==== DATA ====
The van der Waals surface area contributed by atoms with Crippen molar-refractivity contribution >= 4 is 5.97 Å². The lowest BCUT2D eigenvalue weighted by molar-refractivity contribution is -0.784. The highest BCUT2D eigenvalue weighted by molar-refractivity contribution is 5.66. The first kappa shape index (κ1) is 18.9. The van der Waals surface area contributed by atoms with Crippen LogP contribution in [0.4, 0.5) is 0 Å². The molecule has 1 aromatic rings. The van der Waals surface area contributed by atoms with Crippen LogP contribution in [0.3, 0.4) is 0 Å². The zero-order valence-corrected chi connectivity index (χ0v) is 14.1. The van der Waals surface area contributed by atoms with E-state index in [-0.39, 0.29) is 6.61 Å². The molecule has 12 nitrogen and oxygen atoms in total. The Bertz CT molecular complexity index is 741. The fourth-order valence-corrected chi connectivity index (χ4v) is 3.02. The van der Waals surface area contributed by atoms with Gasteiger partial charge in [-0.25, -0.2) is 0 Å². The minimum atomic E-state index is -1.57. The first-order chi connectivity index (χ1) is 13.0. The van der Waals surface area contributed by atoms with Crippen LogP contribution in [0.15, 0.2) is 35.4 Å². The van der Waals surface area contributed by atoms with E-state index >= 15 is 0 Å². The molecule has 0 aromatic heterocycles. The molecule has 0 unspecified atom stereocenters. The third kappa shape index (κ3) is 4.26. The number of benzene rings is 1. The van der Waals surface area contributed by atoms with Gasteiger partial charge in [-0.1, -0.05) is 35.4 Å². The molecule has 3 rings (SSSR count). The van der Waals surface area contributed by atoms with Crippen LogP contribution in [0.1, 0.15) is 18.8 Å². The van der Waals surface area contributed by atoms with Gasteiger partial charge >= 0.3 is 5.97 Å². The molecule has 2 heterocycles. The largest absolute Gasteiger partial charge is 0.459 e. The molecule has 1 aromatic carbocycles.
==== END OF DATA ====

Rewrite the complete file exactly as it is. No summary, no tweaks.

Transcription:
The van der Waals surface area contributed by atoms with Crippen molar-refractivity contribution >= 4 is 5.97 Å². The lowest BCUT2D eigenvalue weighted by molar-refractivity contribution is -0.784. The highest BCUT2D eigenvalue weighted by molar-refractivity contribution is 5.66. The first kappa shape index (κ1) is 18.9. The van der Waals surface area contributed by atoms with Crippen LogP contribution in [0.4, 0.5) is 0 Å². The molecule has 1 aromatic rings. The van der Waals surface area contributed by atoms with Crippen LogP contribution in [0.3, 0.4) is 0 Å². The zero-order valence-corrected chi connectivity index (χ0v) is 14.1. The van der Waals surface area contributed by atoms with E-state index in [-0.39, 0.29) is 6.61 Å². The molecule has 12 nitrogen and oxygen atoms in total. The Bertz CT molecular complexity index is 741. The fourth-order valence-corrected chi connectivity index (χ4v) is 3.02. The van der Waals surface area contributed by atoms with Gasteiger partial charge in [-0.25, -0.2) is 0 Å². The minimum atomic E-state index is -1.57. The first-order chi connectivity index (χ1) is 13.0. The van der Waals surface area contributed by atoms with Crippen LogP contribution in [0.15, 0.2) is 35.4 Å². The van der Waals surface area contributed by atoms with E-state index >= 15 is 0 Å². The molecule has 0 aromatic heterocycles. The molecule has 0 unspecified atom stereocenters. The third kappa shape index (κ3) is 4.26. The number of benzene rings is 1. The van der Waals surface area contributed by atoms with Gasteiger partial charge in [-0.1, -0.05) is 35.4 Å². The molecule has 3 rings (SSSR count). The van der Waals surface area contributed by atoms with Crippen LogP contribution in [0.1, 0.15) is 18.8 Å². The van der Waals surface area contributed by atoms with Gasteiger partial charge >= 0.3 is 5.97 Å². The molecule has 2 heterocycles. The largest absolute Gasteiger partial charge is 0.459 e. The molecule has 1 aromatic carbocycles.